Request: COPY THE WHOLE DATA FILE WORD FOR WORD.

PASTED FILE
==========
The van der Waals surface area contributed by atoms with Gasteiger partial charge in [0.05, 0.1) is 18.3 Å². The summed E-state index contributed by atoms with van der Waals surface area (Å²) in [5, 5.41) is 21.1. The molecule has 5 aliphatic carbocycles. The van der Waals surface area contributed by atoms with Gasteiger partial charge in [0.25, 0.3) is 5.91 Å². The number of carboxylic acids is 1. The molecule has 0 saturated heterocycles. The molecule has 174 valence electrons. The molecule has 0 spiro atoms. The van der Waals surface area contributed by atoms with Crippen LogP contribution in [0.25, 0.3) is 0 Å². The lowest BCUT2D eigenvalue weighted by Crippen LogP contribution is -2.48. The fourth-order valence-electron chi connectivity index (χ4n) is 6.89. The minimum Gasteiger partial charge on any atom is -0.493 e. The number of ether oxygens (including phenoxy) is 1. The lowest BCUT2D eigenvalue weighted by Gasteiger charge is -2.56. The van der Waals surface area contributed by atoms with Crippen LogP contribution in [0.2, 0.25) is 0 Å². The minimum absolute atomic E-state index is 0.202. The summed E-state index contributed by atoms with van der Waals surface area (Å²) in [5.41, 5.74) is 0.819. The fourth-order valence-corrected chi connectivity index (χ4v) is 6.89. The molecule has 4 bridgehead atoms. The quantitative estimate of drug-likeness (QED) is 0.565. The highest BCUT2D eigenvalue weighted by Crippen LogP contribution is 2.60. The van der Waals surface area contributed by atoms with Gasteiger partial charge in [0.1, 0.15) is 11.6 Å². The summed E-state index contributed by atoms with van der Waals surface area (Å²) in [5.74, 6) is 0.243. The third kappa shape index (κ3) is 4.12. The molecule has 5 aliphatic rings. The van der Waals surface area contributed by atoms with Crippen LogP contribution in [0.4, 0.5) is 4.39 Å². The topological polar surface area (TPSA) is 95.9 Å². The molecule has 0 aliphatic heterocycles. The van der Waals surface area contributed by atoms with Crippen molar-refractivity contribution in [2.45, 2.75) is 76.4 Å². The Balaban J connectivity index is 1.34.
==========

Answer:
The van der Waals surface area contributed by atoms with Gasteiger partial charge in [0.05, 0.1) is 18.3 Å². The summed E-state index contributed by atoms with van der Waals surface area (Å²) in [5, 5.41) is 21.1. The molecule has 5 aliphatic carbocycles. The van der Waals surface area contributed by atoms with Gasteiger partial charge in [0.25, 0.3) is 5.91 Å². The number of carboxylic acids is 1. The molecule has 0 saturated heterocycles. The molecule has 174 valence electrons. The molecule has 0 spiro atoms. The van der Waals surface area contributed by atoms with Crippen LogP contribution in [0.25, 0.3) is 0 Å². The lowest BCUT2D eigenvalue weighted by Crippen LogP contribution is -2.48. The fourth-order valence-electron chi connectivity index (χ4n) is 6.89. The minimum Gasteiger partial charge on any atom is -0.493 e. The number of ether oxygens (including phenoxy) is 1. The lowest BCUT2D eigenvalue weighted by Gasteiger charge is -2.56. The van der Waals surface area contributed by atoms with Crippen LogP contribution in [0.2, 0.25) is 0 Å². The minimum absolute atomic E-state index is 0.202. The summed E-state index contributed by atoms with van der Waals surface area (Å²) in [5.41, 5.74) is 0.819. The fourth-order valence-corrected chi connectivity index (χ4v) is 6.89. The molecule has 4 bridgehead atoms. The quantitative estimate of drug-likeness (QED) is 0.565. The highest BCUT2D eigenvalue weighted by Crippen LogP contribution is 2.60. The van der Waals surface area contributed by atoms with Gasteiger partial charge in [0.1, 0.15) is 11.6 Å². The summed E-state index contributed by atoms with van der Waals surface area (Å²) in [5.74, 6) is 0.243. The third kappa shape index (κ3) is 4.12. The molecule has 5 aliphatic rings. The van der Waals surface area contributed by atoms with Crippen LogP contribution in [0.4, 0.5) is 4.39 Å². The topological polar surface area (TPSA) is 95.9 Å². The molecule has 0 aliphatic heterocycles. The van der Waals surface area contributed by atoms with Crippen molar-refractivity contribution in [2.45, 2.75) is 76.4 Å². The Balaban J connectivity index is 1.34.